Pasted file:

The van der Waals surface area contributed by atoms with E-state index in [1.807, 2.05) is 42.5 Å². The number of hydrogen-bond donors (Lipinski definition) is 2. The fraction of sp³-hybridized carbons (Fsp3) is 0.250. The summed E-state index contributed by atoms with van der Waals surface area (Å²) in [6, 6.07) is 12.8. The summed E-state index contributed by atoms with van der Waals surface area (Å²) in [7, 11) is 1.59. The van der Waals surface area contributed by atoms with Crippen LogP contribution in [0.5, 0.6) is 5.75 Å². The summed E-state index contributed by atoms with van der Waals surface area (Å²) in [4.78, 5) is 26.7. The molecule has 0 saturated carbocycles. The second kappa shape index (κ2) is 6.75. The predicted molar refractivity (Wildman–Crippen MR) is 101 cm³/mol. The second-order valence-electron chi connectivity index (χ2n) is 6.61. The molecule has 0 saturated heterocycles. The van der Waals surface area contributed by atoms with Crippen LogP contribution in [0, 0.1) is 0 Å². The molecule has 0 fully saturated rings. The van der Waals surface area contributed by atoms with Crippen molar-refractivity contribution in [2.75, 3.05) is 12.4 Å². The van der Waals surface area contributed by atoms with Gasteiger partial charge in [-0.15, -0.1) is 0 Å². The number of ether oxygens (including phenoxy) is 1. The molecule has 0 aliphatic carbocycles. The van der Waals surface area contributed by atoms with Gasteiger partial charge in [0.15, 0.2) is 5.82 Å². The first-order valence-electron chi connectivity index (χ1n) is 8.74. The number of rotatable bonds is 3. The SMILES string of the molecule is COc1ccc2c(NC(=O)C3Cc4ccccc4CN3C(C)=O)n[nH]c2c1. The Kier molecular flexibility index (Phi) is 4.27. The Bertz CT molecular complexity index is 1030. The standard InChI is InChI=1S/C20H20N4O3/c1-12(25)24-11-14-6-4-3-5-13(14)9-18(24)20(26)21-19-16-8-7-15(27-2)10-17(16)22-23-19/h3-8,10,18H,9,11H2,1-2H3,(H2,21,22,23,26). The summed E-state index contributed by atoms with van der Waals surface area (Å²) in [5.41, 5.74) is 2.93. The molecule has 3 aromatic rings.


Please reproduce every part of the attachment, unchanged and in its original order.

The van der Waals surface area contributed by atoms with E-state index in [1.807, 2.05) is 42.5 Å². The number of hydrogen-bond donors (Lipinski definition) is 2. The fraction of sp³-hybridized carbons (Fsp3) is 0.250. The summed E-state index contributed by atoms with van der Waals surface area (Å²) in [6, 6.07) is 12.8. The summed E-state index contributed by atoms with van der Waals surface area (Å²) in [7, 11) is 1.59. The van der Waals surface area contributed by atoms with Crippen LogP contribution in [0.5, 0.6) is 5.75 Å². The summed E-state index contributed by atoms with van der Waals surface area (Å²) in [4.78, 5) is 26.7. The molecule has 0 saturated carbocycles. The second kappa shape index (κ2) is 6.75. The predicted molar refractivity (Wildman–Crippen MR) is 101 cm³/mol. The second-order valence-electron chi connectivity index (χ2n) is 6.61. The molecule has 0 saturated heterocycles. The van der Waals surface area contributed by atoms with Crippen LogP contribution in [0, 0.1) is 0 Å². The molecule has 0 fully saturated rings. The van der Waals surface area contributed by atoms with Crippen molar-refractivity contribution in [2.75, 3.05) is 12.4 Å². The van der Waals surface area contributed by atoms with Gasteiger partial charge in [-0.15, -0.1) is 0 Å². The number of ether oxygens (including phenoxy) is 1. The molecule has 0 aliphatic carbocycles. The van der Waals surface area contributed by atoms with Gasteiger partial charge in [0.15, 0.2) is 5.82 Å². The first-order valence-electron chi connectivity index (χ1n) is 8.74. The number of rotatable bonds is 3. The SMILES string of the molecule is COc1ccc2c(NC(=O)C3Cc4ccccc4CN3C(C)=O)n[nH]c2c1. The Kier molecular flexibility index (Phi) is 4.27. The Bertz CT molecular complexity index is 1030. The standard InChI is InChI=1S/C20H20N4O3/c1-12(25)24-11-14-6-4-3-5-13(14)9-18(24)20(26)21-19-16-8-7-15(27-2)10-17(16)22-23-19/h3-8,10,18H,9,11H2,1-2H3,(H2,21,22,23,26). The summed E-state index contributed by atoms with van der Waals surface area (Å²) in [5.41, 5.74) is 2.93. The molecule has 3 aromatic rings.